The Innocent Killer
By Michael Griesbach
Reviewed by David Mandell
The quiet town of Manitowok, Wisconsin, is an unlikely setting for one of the most bizarre legal battles ever seen. In The Innocent Killer, prosecutor Michael Griesbach recounts the tale of how a wrongful conviction obtained by his office lead to an innocent man serving 18 years in prison for a sexual assault he didn't commit. The Innocent Killer, however, is no redemption tale. It begins and ends in tragedy.
The story begins on a summer day in 1985 as a young mother, Peggy Berntsen, jogged around a pristine lake. On the return leg of her run, she was grabbed and brutally attacked. Quick thinking allowed her to escape bruised but lucky to be alive. When she reported the crime, the sheriff and district attorney quickly named a suspect, a local man named Steve Avery, whose strange habits and brushes with the law made him an easy target.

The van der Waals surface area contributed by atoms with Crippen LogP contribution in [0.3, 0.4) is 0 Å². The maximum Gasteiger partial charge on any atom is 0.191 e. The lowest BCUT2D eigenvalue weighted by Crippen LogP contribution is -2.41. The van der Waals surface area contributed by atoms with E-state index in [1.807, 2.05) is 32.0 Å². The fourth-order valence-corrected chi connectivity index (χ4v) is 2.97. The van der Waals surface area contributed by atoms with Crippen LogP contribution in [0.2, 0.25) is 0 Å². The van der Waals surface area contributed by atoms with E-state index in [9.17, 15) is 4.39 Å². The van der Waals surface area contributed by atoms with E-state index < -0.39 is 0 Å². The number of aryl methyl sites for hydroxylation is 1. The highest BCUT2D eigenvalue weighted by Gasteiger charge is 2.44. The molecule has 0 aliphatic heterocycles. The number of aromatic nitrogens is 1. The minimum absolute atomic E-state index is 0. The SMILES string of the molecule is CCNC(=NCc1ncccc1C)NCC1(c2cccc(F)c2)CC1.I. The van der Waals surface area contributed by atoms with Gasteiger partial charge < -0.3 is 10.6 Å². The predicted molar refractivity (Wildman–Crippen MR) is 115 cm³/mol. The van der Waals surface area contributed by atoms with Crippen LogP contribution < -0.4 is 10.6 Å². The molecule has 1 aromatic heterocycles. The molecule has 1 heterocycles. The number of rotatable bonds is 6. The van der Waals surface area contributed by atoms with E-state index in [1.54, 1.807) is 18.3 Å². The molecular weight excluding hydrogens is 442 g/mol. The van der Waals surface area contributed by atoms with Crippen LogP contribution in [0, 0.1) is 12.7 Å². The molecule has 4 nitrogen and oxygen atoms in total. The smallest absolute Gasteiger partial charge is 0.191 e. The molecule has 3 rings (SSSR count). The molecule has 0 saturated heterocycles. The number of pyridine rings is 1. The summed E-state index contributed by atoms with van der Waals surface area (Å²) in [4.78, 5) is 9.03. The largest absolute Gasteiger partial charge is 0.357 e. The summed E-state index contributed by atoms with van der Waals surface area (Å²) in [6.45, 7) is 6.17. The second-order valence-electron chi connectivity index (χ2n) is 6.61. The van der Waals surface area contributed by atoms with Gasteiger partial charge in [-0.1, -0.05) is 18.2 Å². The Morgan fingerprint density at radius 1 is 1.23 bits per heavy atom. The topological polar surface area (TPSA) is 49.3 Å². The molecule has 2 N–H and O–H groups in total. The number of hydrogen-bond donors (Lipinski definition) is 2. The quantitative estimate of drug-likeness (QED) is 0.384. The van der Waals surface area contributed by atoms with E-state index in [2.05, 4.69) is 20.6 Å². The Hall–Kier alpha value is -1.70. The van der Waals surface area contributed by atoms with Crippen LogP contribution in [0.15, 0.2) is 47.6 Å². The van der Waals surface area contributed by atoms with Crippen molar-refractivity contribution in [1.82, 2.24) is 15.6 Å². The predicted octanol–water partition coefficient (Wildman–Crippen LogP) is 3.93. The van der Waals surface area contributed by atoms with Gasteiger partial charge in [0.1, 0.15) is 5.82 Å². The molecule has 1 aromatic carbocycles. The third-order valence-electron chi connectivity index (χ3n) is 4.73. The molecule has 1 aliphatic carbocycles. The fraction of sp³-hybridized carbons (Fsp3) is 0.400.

Griesbach details how a prosecution can go wrong and spin out of control. Despite numerous witnesses who testified to Avery's whereabouts, neither the sheriff nor district attorney would yield. Photographs shown to the victim violated standard identification techniques as did a purported sketch of the suspect. Despite a tenacious effort by his attorney, Avery was convicted and sent into the penal system. While everyone moved on, Avery began a series of futile appeals.
As Avery languished in prison, DNA science developed. Avery was able to get the old evidence tested and the results proved his innocence. DNA matched another inmate. Griesbach, who was not involved in the original prosecution, retrieved the prosecution file and found references to the person whose DNA was found to be a match. None of it had been shared with Avery's lawyers. Griesbach's office arranged...